Appellant also complains that the government withheld information regarding witness Kisner. The defense inquired on February 25, 1986, and although delayed, the information was given to appellant and used to impeach the witness.1
These delays were not a denial of discovery. The district court made the disputed information or evidence available to defendant or his counsel. Appellant's claim of prejudice asserts that the delay in receiving the information made effective investigation and evaluation impossible. Appellant does not give specific examples of what it was he would have investigated, thus failing to specifically show how he would be prejudiced. The defense could have used the information or asked for a continuance but failed to do so. Thus, there can be no due process violation. See Reiger v. Christensen, 789 F.2d 1425, 1432 (9th Cir. 1986).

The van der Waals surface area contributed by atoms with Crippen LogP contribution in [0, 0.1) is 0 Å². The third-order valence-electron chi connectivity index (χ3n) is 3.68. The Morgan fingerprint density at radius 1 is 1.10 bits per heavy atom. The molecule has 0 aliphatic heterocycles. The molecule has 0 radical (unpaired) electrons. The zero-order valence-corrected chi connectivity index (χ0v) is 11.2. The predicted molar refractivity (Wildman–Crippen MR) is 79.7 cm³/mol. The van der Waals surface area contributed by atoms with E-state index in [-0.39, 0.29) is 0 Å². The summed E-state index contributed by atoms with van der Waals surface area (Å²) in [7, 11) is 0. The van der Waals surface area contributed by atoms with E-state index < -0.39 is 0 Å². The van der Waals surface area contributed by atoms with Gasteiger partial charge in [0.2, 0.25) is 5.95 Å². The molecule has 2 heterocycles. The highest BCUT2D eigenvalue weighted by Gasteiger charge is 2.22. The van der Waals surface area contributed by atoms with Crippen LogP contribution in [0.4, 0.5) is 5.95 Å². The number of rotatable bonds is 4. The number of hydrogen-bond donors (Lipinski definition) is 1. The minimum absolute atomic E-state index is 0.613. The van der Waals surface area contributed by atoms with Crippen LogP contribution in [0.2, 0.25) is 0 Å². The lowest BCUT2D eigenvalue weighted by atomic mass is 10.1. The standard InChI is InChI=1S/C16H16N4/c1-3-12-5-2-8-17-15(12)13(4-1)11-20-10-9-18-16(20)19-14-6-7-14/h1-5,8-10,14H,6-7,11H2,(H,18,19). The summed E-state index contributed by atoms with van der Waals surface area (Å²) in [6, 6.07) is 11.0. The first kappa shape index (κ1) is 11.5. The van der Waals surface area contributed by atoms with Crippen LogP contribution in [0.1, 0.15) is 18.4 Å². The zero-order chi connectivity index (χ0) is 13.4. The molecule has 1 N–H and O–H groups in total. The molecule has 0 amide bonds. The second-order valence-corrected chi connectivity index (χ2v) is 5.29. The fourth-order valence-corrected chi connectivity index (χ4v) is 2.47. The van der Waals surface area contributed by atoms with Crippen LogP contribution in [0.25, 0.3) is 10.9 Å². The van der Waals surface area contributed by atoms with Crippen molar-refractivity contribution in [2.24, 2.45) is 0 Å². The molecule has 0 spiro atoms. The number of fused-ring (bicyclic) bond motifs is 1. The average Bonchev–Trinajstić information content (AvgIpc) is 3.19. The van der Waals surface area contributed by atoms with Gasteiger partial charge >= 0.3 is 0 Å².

B. Grand Jury Records.
Appellant contends that the district court erred when it denied discovery and access to grand jury minutes during a January 30, 1986 hearing. Appellant wanted to inspect the grand jury records for possible prosecutorial misconduct. The district court found that " [t]here hasn't been any particularized showing why there should be an exception to Rule 6 as I view it." Appellant states that the purpose of the request was to determine whether evidence favorable to the appellant had been kept from the grand jury. Mere assertions of impropriety by counsel, without supporting facts, are insufficient to require grand jury disclosure. See, e.g., United States v. DeTar, 832 F.2d 1110, 1113 (9th Cir. 1987).
C. Failure to Identify Potential Witnesses.